Statistical significance in online-marketing

Dr. Torge Schmidt has a PhD in Mathematics and works as a Data Scientist at Akanoo. He is responsible for the development of new prediction models and statistical analysis.
He loves talking about statistics and significance, so feel free to reach out to him, if you have questions or simply want to discuss: torge@akanoo.com

What is statistical significance and why do we need it ?

If you want to increase the performance of your website by introducing a new measure (like a discount campaign), you will want to confirm that this method is actually effective. The best way to do that is to split your traffic randomly into two parts A and B and compare the performance.

Let us assume that A stands for the old version and B stands for the version with the new measure enabled. After one day of analyzing the traffic we get the following data:

Version Number of Visitors Number of Conversions Conversion Rate (cr)
A 49 4 8.2%
B 51 5 9.8%

This data seems to indicate that the new version performs better than the old one, because crB– crA is greater than 0, i.e. crB> crA. But is this really enough to prove this thesis? Imagine that one more visitor arrives on version A and converts, then we get the following result:

Version Number of Visitors Number of Conversions Conversion Rate (cr)
A 50 5 10%
B 51 5 9.8%

Now version A seems to be better than version B. Therefore based on this data we can not reliably conclude that version A or B is better. Naturally we need more data to prove this! So let us assume we compare both versions for a longer time and get the following data:

Version Number of Visitors Number of Conversions Conversion Rate (cr)
A 5023 421 8.4%
B 5012 549 10.9%

Now we can say with high probability that version B is better than version A. But why is that? Could we not simply have had bad luck in our choice of who gets to see version A and version B? It is of course possible, but very unlikely. How unlikely it actually is, can be shown by applying a statistical significance test (hypothesis test).

There are two possible explanations for the observations in the table above:

  • Version B performs better than version A
  • Version B does not perform better than version A, we just had bad luck selecting the visitors

This leads to the question: How likely is it that the observations happened by chance?

Let us assume, for now, that the observations did in fact happen by chance and therefore both versions have the same conversion rate (8.4%), if we simply collect enough data.

We now repeat the experiment using 5000 visitors in every version, but instead of using real data, we just toss a coin to decide whether a visitor buys or not (well, not a 50/50 coin but a 91.6 / 8.4 coin). In the end we compute the conversion rate for both versions and take a look at the difference crB– crA.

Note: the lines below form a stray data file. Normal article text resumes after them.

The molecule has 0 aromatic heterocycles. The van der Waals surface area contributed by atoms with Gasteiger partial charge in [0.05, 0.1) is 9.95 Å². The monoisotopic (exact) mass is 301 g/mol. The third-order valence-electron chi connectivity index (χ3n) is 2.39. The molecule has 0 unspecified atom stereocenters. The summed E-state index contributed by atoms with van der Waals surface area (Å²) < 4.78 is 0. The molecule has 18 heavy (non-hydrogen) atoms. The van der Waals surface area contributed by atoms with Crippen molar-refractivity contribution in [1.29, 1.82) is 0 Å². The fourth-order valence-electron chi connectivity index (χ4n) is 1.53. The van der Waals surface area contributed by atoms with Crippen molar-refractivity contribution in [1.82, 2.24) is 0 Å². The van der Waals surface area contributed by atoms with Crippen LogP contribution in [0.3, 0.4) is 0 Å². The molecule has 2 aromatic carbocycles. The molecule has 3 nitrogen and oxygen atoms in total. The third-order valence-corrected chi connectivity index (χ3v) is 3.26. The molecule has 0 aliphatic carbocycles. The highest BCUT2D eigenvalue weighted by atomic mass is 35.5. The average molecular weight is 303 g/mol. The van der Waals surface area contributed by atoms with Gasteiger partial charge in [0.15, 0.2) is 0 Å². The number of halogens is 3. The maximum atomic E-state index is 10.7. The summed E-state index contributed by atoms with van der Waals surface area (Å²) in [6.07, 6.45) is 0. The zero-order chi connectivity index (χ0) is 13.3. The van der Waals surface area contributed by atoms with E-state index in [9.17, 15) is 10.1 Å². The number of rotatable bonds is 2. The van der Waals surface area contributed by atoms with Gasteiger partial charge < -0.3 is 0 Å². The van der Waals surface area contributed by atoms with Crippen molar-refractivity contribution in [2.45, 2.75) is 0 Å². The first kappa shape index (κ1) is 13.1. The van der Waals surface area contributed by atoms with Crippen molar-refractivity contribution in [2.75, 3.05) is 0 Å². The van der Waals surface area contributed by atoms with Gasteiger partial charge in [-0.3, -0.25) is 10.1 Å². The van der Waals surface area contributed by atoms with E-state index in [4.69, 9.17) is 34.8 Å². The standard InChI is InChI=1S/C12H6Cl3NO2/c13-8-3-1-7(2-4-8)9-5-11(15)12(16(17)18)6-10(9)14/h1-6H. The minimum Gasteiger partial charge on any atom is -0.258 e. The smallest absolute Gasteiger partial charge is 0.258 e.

We expect them to be 0, as both versions should perform the same (since they have the same conversion rates), but due to chance in the coin-tossing, we also get results that are bigger or lower than 0. If we repeat this multiple times and draw the results we arrive at the following chart, the distribution of crB– crA.

The X-Axis denotes the difference crB– crA.. The higher the curve, the more often crB– crA has the corresponding value. This chart is the basis for hypothesis testing.

We can see, based on this chart, how probable getting a certain value crB– crA is. The further we go away from the zero, the less likely it is to observe this result. If we go to the left, version A performs better, if we go to the right, version B performs better.
Now we know that values to the far right appear less often than in the middle, the probability of those appearing randomly is low. But when do we say that something is probable and something is improbable? There is no exact definition, so we have to create one ourselves. Let us say that we define the rightmost 5% of the graph as improbable, while the remaining 95% are probable:

At this point 95% of all cases lie on the left and 5% on the right.
This implies that 5 in 100 random experiments results in a difference value that lies in the green area.

The corresponding percentage, 5% (or 0.05), is called the significance value (often denoted as alpha) and it is normally set before starting an experiment. It defines how certain we want to be,  when we decide that version B performs better than version A.

Note: Obviously we could do the same on the left side but since the experiment indicated crB– crA>0 we do not test if the cr values are different, but instead if crB> crA or not.We now place our own value from our observation above in this chart (add 10.9%-8.4% = 2.5% or 0.025):

We see that our observation lies on the right side of our threshold,
therefore this result appears in less than 5% of all random experiments.

This means that it is very unlikely that our results above happened by chance.As a last example we present the same analysis using the first observation (i.e. only 50 visitors in each group and a smaller cr difference of 1.6%) using a significance value of 5%:

Note that our observation lies on the far left of our significance value and probably happened randomly.

Rule of thumb:

The smaller the significance value is, the harder it is to prove that two versions are different. This gets easier by either having more data or having a larger effect (i.e. difference in conversion rates).